Expat Tax Equalisation: How Does It Work?

The fundamental principle behind tax equalisation is that an expatriate should be no better off or no worse off as a result of being assigned abroad.

By The Fry Group

Tax equalisation is presumably in place to encourage expatriates to work for their employers wherever they may be sent, sure in the knowledge that they are not disadvantaged tax-wise and their tax affairs are taken care of by the company’s appointed tax advisers.

Indeed, it is very common for the employer to enlist the assistance of a firm of tax advisers to oversee the preparation of both home and host country tax affairs, and, crucially, the payment of any local tax and social security which may be due as a result of the assignment to the host country.

A calculation is made of what the home country tax liability would have been on the non-expatriate components of an individual’s remuneration package – in other words, salary, standard benefits in kind, bonuses, stock options etc. No account is taken of cost of living allowances, and other expatriate benefits such as disturbance allowance, school fees, home leave and local accommodation etc.

So an individual seconded from (say) the UK to the United States would have an amount of ‘hypothetical tax’ withheld from their earnings each month in line with what they would have paid on the non-expatriate parts of their salary package if they had remained in the UK.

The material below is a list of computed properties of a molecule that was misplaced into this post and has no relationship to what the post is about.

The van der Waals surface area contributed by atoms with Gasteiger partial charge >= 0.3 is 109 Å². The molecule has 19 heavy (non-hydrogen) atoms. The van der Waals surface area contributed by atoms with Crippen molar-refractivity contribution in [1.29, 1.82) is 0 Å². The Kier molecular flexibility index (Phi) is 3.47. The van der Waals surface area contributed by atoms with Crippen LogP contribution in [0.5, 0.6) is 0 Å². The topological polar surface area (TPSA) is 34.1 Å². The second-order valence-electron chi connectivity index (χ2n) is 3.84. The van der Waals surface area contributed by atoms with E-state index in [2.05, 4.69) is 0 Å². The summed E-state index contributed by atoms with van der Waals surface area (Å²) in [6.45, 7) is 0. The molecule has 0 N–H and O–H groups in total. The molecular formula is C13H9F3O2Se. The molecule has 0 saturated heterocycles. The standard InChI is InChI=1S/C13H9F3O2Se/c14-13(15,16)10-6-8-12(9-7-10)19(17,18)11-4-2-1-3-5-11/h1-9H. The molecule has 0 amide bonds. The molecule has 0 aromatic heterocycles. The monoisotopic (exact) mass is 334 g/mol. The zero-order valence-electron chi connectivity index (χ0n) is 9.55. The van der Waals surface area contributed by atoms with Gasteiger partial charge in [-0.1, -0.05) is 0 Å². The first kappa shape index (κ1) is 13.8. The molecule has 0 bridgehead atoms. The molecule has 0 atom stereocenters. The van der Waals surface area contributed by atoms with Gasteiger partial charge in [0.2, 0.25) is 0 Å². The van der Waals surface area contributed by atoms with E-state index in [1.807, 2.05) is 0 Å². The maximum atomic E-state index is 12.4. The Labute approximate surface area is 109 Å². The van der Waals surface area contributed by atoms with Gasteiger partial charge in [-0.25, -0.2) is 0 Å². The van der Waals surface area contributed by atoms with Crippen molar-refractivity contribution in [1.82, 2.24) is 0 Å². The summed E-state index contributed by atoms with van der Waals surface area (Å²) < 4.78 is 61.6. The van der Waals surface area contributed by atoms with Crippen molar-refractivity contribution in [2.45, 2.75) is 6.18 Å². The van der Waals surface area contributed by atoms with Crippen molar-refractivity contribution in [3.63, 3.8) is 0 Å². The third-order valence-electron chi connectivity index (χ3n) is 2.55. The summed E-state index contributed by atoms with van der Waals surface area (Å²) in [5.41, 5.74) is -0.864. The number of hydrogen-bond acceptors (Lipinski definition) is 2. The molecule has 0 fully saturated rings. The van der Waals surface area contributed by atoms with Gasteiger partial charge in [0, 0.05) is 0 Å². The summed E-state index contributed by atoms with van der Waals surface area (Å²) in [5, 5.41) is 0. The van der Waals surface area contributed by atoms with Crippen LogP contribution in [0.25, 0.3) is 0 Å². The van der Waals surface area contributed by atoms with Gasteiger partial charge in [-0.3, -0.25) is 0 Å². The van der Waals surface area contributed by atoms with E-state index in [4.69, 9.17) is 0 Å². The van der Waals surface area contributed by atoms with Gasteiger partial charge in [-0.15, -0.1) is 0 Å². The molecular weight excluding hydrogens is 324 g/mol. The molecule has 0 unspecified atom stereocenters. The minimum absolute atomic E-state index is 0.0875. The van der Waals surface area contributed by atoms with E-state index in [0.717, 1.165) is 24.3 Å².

It follows that the individual therefore suffers no personal tax burden as a result of the expatriate aspects of the assignment such as cost of living allowance, disturbance allowance and accommodation in the host country. The only ‘tax’ that the individual pays is the ‘hypothetical tax’ withheld at source to reflect home country tax and social security liabilities.

Of course, if someone becomes non-resident in their home country, it is unlikely that any great liability to tax would have existed there anyway, however we must remember the aim of tax equalisation is to ensure that the individual is no better or no worse off as a result of the assignment.

So the individual is required to bear the cost in terms of tax and social security that they would have borne on the non-expatriate parts of their salary package, as if they had simply not gone on assignment.

Conversely, it is the employer’s responsibility to bear the cost and discharge any personal tax and social security liabilities resulting in the host country. Therefore, in the example just cited, the employer would be responsible to pay US federal, state and city tax and social security on the individual’s entire salary package as a result of their assignment to the US.

Note that it is the entire remuneration package which is subject to tax in the host country (subject to whatever the local tax laws are), and not just the non-expatriate elements.

The payment of tax on behalf of an individual is, normally seen as a benefit in kind itself which adds to the taxable part of salary. Therefore, an additional liability to tax arises on the amount of tax paid by the employer and so on.

In order to calculate final liability to host country tax to be borne by the employer it is necessary to undertake a process known as ‘grossing up’. We will not explain this in detail, however suffice to say that the company often needs to bear a far greater level of tax to that which the individual would have paid if they had simply stayed at home or been responsible for meeting their own tax obligations in the host country.

 

Source: The Fry Group, financial advisers to expatriates

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